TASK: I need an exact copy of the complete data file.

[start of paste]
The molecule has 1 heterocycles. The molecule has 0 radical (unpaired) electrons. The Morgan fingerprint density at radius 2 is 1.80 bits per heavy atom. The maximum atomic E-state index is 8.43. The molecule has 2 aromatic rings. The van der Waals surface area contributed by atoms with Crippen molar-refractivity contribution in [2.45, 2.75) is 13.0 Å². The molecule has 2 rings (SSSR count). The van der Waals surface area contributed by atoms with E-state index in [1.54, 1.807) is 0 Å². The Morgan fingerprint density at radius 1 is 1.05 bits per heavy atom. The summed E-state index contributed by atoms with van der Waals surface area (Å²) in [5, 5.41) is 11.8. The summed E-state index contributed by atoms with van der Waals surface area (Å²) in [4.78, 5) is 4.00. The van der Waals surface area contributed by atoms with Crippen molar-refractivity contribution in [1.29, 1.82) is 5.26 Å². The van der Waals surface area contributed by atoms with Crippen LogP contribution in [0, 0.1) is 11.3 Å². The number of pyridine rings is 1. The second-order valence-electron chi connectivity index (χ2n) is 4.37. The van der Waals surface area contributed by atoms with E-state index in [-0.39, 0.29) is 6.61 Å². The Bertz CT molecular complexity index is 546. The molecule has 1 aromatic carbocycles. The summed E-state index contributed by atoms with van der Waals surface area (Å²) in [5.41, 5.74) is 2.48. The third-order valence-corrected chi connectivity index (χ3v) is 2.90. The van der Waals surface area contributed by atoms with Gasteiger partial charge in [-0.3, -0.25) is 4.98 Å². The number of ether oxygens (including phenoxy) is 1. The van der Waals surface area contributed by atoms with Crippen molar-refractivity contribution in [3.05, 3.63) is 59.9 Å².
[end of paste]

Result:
The molecule has 1 heterocycles. The molecule has 0 radical (unpaired) electrons. The Morgan fingerprint density at radius 2 is 1.80 bits per heavy atom. The maximum atomic E-state index is 8.43. The molecule has 2 aromatic rings. The van der Waals surface area contributed by atoms with Crippen molar-refractivity contribution in [2.45, 2.75) is 13.0 Å². The molecule has 2 rings (SSSR count). The van der Waals surface area contributed by atoms with E-state index in [1.54, 1.807) is 0 Å². The Morgan fingerprint density at radius 1 is 1.05 bits per heavy atom. The summed E-state index contributed by atoms with van der Waals surface area (Å²) in [5, 5.41) is 11.8. The summed E-state index contributed by atoms with van der Waals surface area (Å²) in [4.78, 5) is 4.00. The van der Waals surface area contributed by atoms with Crippen molar-refractivity contribution in [1.29, 1.82) is 5.26 Å². The van der Waals surface area contributed by atoms with Crippen LogP contribution in [0, 0.1) is 11.3 Å². The number of pyridine rings is 1. The second-order valence-electron chi connectivity index (χ2n) is 4.37. The van der Waals surface area contributed by atoms with E-state index in [-0.39, 0.29) is 6.61 Å². The Bertz CT molecular complexity index is 546. The molecule has 1 aromatic carbocycles. The summed E-state index contributed by atoms with van der Waals surface area (Å²) in [5.41, 5.74) is 2.48. The third-order valence-corrected chi connectivity index (χ3v) is 2.90. The van der Waals surface area contributed by atoms with Gasteiger partial charge in [-0.3, -0.25) is 4.98 Å². The number of ether oxygens (including phenoxy) is 1. The van der Waals surface area contributed by atoms with Crippen molar-refractivity contribution in [3.05, 3.63) is 59.9 Å².